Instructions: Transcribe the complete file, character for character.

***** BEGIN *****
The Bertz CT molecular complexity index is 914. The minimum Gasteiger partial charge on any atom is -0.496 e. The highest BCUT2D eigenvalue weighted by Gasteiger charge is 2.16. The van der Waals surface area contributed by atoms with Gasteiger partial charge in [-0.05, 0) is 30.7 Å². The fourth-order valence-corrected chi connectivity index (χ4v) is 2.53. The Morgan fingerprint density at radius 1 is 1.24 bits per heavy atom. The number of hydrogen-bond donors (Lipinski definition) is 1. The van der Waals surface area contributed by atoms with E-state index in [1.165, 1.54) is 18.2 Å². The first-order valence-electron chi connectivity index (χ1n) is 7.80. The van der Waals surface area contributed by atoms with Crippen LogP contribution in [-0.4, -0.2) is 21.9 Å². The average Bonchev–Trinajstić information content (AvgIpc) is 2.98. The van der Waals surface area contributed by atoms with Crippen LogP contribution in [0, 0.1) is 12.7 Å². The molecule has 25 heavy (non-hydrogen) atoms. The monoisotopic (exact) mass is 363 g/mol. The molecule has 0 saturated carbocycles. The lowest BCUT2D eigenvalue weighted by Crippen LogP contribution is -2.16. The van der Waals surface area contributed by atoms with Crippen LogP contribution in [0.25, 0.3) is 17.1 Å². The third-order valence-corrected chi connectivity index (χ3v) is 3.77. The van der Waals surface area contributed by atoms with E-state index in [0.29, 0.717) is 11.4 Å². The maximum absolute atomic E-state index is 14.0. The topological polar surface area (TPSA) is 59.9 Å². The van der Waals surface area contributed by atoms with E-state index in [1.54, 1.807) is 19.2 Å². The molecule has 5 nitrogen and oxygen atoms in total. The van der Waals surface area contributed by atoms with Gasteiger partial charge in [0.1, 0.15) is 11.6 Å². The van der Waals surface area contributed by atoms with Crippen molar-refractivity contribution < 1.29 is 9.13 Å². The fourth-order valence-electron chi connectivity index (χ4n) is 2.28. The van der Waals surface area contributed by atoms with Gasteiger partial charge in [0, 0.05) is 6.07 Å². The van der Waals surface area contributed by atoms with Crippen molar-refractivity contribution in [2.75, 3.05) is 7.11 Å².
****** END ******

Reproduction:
The Bertz CT molecular complexity index is 914. The minimum Gasteiger partial charge on any atom is -0.496 e. The highest BCUT2D eigenvalue weighted by Gasteiger charge is 2.16. The van der Waals surface area contributed by atoms with Gasteiger partial charge in [-0.05, 0) is 30.7 Å². The fourth-order valence-corrected chi connectivity index (χ4v) is 2.53. The Morgan fingerprint density at radius 1 is 1.24 bits per heavy atom. The number of hydrogen-bond donors (Lipinski definition) is 1. The van der Waals surface area contributed by atoms with E-state index in [1.165, 1.54) is 18.2 Å². The first-order valence-electron chi connectivity index (χ1n) is 7.80. The van der Waals surface area contributed by atoms with Crippen LogP contribution in [-0.4, -0.2) is 21.9 Å². The average Bonchev–Trinajstić information content (AvgIpc) is 2.98. The van der Waals surface area contributed by atoms with Crippen LogP contribution in [0, 0.1) is 12.7 Å². The molecule has 25 heavy (non-hydrogen) atoms. The monoisotopic (exact) mass is 363 g/mol. The molecule has 0 saturated carbocycles. The lowest BCUT2D eigenvalue weighted by Crippen LogP contribution is -2.16. The van der Waals surface area contributed by atoms with Crippen LogP contribution in [0.25, 0.3) is 17.1 Å². The third-order valence-corrected chi connectivity index (χ3v) is 3.77. The van der Waals surface area contributed by atoms with E-state index in [0.29, 0.717) is 11.4 Å². The maximum absolute atomic E-state index is 14.0. The topological polar surface area (TPSA) is 59.9 Å². The van der Waals surface area contributed by atoms with E-state index in [1.54, 1.807) is 19.2 Å². The molecule has 5 nitrogen and oxygen atoms in total. The van der Waals surface area contributed by atoms with Gasteiger partial charge in [0.1, 0.15) is 11.6 Å². The van der Waals surface area contributed by atoms with Crippen molar-refractivity contribution < 1.29 is 9.13 Å². The fourth-order valence-electron chi connectivity index (χ4n) is 2.28. The van der Waals surface area contributed by atoms with Gasteiger partial charge in [0, 0.05) is 6.07 Å². The van der Waals surface area contributed by atoms with Crippen molar-refractivity contribution in [2.75, 3.05) is 7.11 Å².